Ramadan Memories

Ramadan Memories


Can you indulge me a little trip down memory land for this edition of Muslim Connect? 

Many years ago, during a three month stint in Bangkok, I got a crazy fun opportunity to hop over to Indonesia with my boss, mentor and hero, Steve Hawthorne. We were scouting locations for future “Joshua Project” research teams in Medan and Banda Aceh. 

I remember chatting in our local host’s home our first evening in the country. The TV had been burbling along in the background, when suddenly it had our host’s full attention: His eyes were glued to the set where a sheik of some sort was making an announcement. He finished his speech and our host turned to us, “Now we eat!” The end of the day’s fast had been proclaimed. 

He took some tea and a bit of food, offered us the same, and I experienced my first ever iftar, the ceremonial fast breaking at the end of each day of Ramadan. It is, if I'm honest with you, one of my favorite parts of the whole event! 

A few years later while kicking around Frankfurt, Germany learning about Muslim immigrants there, some guys at a mosque invited us back in the evening for iftar. That’s an invitation I’ll very rarely pass on!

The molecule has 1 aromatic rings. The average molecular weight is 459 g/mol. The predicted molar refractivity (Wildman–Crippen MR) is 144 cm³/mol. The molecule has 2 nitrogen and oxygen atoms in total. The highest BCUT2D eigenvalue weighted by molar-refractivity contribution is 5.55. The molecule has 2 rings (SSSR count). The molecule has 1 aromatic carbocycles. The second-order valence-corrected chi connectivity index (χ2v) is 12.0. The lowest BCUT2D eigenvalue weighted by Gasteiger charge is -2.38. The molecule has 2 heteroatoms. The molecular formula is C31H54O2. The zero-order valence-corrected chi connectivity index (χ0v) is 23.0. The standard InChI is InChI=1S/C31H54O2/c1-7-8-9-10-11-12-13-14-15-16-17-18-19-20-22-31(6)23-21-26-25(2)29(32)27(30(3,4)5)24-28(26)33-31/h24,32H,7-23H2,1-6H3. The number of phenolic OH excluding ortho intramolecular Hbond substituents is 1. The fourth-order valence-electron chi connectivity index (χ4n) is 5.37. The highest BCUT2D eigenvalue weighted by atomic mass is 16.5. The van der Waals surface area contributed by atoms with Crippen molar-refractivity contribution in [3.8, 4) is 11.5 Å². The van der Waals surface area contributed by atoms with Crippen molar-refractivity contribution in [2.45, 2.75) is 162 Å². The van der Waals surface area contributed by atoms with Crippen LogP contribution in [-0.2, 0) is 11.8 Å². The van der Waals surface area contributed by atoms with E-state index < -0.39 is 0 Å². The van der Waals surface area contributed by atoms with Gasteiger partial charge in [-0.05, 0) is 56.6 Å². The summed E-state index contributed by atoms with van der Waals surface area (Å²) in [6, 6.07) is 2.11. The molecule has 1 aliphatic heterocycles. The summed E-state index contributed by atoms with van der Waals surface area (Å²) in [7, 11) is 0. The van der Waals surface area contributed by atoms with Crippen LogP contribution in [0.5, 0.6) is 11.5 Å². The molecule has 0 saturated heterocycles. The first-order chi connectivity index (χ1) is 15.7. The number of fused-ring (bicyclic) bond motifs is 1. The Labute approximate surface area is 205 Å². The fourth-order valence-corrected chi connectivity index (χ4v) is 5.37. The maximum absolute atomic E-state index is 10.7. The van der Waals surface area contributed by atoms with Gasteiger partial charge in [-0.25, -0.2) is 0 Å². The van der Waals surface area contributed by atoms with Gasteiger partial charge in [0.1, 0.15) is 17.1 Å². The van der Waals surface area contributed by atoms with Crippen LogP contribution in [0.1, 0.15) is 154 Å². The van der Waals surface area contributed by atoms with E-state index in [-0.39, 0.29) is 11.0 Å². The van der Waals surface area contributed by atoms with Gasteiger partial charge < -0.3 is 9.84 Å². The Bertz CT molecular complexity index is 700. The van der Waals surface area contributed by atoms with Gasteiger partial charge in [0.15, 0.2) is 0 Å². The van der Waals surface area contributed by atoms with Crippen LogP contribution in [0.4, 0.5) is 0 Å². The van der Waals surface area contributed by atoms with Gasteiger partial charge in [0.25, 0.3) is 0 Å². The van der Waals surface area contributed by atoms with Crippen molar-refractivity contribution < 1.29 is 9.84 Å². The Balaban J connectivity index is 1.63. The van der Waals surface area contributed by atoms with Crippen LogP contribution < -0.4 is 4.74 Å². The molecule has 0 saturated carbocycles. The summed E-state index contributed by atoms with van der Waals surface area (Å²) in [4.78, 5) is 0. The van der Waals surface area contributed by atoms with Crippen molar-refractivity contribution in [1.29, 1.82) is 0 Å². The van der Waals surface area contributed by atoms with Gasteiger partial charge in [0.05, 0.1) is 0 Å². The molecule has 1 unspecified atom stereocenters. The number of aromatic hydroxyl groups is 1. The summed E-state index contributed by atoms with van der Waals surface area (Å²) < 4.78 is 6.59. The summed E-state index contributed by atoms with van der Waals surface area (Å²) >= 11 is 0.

We showed up, sat down and awaited the time when evening, and therefore fast breaking, would officially arrive. When it did, our hosts, channeling their ancient Bedouin forebears, insisted we take the tea and dates first. So I, the dude with a half-drunk water bottle in my backpack, ate before the guys who’d not sipped since a long ago sunrise. Hospitality worth emulating. 

My favorite iftar so far occurred not long ago when some buds and I hosted a meal for our young, asylum-seeking friends in Catania, Sicily. With no money in their pockets and their moms, mosques and favorite Ramadan munchies far away over the sea, those guys could use some blessings. 

We borrowed tables and chairs, commandeered a little piazza, made soup, and bought fresh baked bread. We invited all our new friends and together we thanked God for the simple joys of good food, multi-colored friends and the hope of better times to come.
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